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Do Replacement Windows Need to Be Smaller than the Original Window?

If you are considering  replacing your windows, you likely have plenty of thoughts running through your head, like which window frame and material is best, whether you need  Low-E coat windows and how much the whole process is really  going to cost. One part of a window replacement project you might have also considered is whether the replacement windows need to be smaller than the original window. This question basically boils down to whether you need a full-frame replacement window or if you can get by with an insert replacement window. In this article we will look at a full-frame replacement window versus an insert replacement window.

What is a Full-Frame Replacement Window?

A full-frame replacement window essentially means the complete removal of the existing windows down to the studs of the wall. This means taking out every element of the window, including the main frame, the trim and sometimes the siding as well. Essentially, a full-frame replacement window is like a new construction window which can drastically change the look and feel of your home.

Is a Full-Frame Replacement Window Right for You?

There are a few reasons why a full-frame replacement window might be right for you. Perhaps you want to change the size or shape of your window, or perhaps you are changing your existing windows from fiberglass to vinyl and need a complete window replacement. A full-frame replacement window is also necessary if you notice any rot in the window frame, trim, casing or sill.

Advantages of a Full-Frame Replacement Window

There are also plenty of advantages that come with a full-frame window replacement, such as the following:

  •   Achieve a perfect sash-to-frame fit, boosting the energy efficiency of your window
  •   Add insulation around the edge of your window opening
  •   Ask the replacement window contractor to check for signs of water or rot damage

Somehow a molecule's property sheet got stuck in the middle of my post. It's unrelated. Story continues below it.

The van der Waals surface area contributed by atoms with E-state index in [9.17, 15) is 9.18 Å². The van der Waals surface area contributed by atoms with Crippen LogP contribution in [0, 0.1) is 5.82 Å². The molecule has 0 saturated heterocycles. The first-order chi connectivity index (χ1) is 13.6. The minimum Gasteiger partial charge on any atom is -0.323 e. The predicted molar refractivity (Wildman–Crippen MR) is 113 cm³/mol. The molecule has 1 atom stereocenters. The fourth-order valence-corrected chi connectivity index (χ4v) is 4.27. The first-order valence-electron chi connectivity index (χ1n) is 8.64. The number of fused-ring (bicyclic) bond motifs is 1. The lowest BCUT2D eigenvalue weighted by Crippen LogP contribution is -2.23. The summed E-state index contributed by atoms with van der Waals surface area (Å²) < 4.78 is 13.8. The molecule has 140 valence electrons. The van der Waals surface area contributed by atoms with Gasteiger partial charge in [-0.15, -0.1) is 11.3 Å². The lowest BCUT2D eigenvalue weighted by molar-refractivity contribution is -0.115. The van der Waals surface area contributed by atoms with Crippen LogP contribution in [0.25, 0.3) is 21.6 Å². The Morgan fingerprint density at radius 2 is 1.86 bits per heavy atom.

•   Get a whole new look and feel for your windows

Disadvantages of a Full-Frame Replacement Window

There are a few disadvantages that come with full-frame replacement windows, however, such as:

  •   Full-frame replacement is more expensive than an insert application
  •   The removal and installation process is often more complicated and time consuming

What is an Insert Window?

The other most common type of replacement window is an insert window. This process is essentially exactly how it sounds: it involves placing a new window unit within an existing frame. Before inserting the new window, the existing sashes and jamb liners are removed to make room for the new window unit. A new window unit will then be placed into the existing frame of the opening. This effectively means the overall glass surface area of the new window unit will be slightly smaller than the original.

Is an Insert Replacement Window Right for You?

When it comes to replacing your windows with an insert replacement window, you need to ensure there is no rot in the window frame. Also, the window frame must be square and level, and you must want your replacement window to be the same size, shape and operating style as the old window.

Advantages of an Insert Replacement Window

There are several advantages that come with an insert window replacement, such as the following:

  •   It is less expensive
  •   It is a quicker installation
  •   You can keep the old frame and interior trim intact

Disadvantages of an Insert Replacement Window

As with full-frame window replacements, there are a few disadvantages, such as:

  •   Smaller glass surface
  •   Cannot change the style or shape of the existing window space
  •   Additional insulation cannot be added
  •   Sill water protection cannot be added

So, Which Replacement Window is Right for You?

The biggest questions to ask yourself to determine what type of replacement window you want is whether you are happy with the current operating style of the windows you are replacing, and by extension if you need to replace a couple or several windows in your home. You also need to consider the price difference, and whether your existing windows have rot or are damaged and need a full-frame window replacement. Overall, it is a good idea to speak with a replacement window contractor who will be able to answer any questions you may have and determine the right type of window replacement for your needs, budget and timeline.

Replacement Windows Buyer's Guide

Topics: Replacement Windows